Juco Athletes in College Sports

Players often enroll to sharpen skills

Marshall Henderson
Getty Images

Short for "junior college," juco typically refers to athletes who initially play at two-year schools, also often called community colleges, earn an associate degree, and then transfer to a four-year college with two seasons of eligibility remaining. The term can also refer to the school itself.

Because these players have completed degree programs, they are not obligated to sit out a year like other transfer students.

Division I Prospects

Division I coaches often look to juco players to fill roster spots left open by transfers or players leaving school early, or to stagger the graduation dates of their rosters so they don't risk having too many players leave at once.

In the past, junior college was the best option for players who had trouble meeting academic standards for eligibility at Division I schools or who needed to refine their games before playing at college basketball's highest level. The rise of prep schools, which allow top prospects to get their academics and games in order without compromising any NCAA eligibility, has made junior college a much less attractive option.

Successful Jucos in College Basketball History

Although sometimes jucos have the odds stacked against them, there have been several successful jucos in the history of college basketball.

The name Marshall Henderson may ring a bell.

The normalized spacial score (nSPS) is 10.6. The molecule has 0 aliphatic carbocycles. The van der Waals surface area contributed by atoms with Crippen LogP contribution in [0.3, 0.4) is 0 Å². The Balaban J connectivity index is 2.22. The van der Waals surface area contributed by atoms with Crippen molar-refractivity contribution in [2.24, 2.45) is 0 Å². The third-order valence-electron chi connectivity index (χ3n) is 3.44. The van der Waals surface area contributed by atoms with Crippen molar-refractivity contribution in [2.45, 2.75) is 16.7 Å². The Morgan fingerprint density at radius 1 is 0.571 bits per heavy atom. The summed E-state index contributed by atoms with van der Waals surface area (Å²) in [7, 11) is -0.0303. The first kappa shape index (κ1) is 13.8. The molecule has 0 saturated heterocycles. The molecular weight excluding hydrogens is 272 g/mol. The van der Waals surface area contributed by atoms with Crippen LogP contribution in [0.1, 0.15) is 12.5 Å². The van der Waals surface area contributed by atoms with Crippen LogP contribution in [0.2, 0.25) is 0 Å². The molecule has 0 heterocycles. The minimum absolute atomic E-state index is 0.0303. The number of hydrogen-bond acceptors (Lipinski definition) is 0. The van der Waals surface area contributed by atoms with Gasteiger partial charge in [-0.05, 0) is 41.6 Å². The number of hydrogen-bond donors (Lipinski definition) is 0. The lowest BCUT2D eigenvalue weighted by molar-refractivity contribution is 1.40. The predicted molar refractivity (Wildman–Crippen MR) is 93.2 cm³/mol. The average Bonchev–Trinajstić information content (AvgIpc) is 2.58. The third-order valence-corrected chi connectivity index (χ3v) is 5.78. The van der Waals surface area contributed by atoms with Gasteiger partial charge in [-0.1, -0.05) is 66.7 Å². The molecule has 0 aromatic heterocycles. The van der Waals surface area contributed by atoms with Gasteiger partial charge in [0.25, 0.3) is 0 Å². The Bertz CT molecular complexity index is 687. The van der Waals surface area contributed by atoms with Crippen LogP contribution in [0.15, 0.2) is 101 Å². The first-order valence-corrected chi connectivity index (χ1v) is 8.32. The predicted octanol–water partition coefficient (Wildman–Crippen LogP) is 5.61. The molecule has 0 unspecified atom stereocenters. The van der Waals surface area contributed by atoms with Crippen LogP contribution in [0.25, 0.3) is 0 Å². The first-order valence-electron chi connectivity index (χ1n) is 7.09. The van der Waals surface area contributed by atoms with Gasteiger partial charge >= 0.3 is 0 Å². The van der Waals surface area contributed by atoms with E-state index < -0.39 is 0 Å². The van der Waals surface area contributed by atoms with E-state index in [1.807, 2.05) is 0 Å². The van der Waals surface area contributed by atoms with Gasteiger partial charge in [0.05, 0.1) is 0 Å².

This juco lit up the scoreboard once he made his way to Ole Miss. As a juco at South Plains College in Levelland, Texas, he led his team to the junior college national championship and was named the National Junior College Player of the Year.

Jimmy Butler is another juco success story. You may know him as one of the stars with the Chicago Bulls and the Minnesota Timberwolves, but before he played in the NBA he spent time in junior college.

He attended Tyler Junior College in Tyler, Texas, for one season before transferring to Marquette, where he showed flashes of greatness.

Before Avery Johnson began his NBA playing career, he played for New Mexico Junior College in Hobbs, N.M. He went on to have a 16-year career in the NBA as a journeyman player.

Common Misconception

There's a common misconception that athletes enroll in junior colleges because they got bad grades in high school. This is certainly not always the case. Sometimes athletes decide to enroll in junior college simply because they are not being recruited by any Division I colleges and they can't afford to pay tuition as a walk-on.

As a juco, these athletes can prove their worth by playing the sport of their choice. If they excel at it, Division I coaches will almost always offer them scholarships to transfer out of junior college.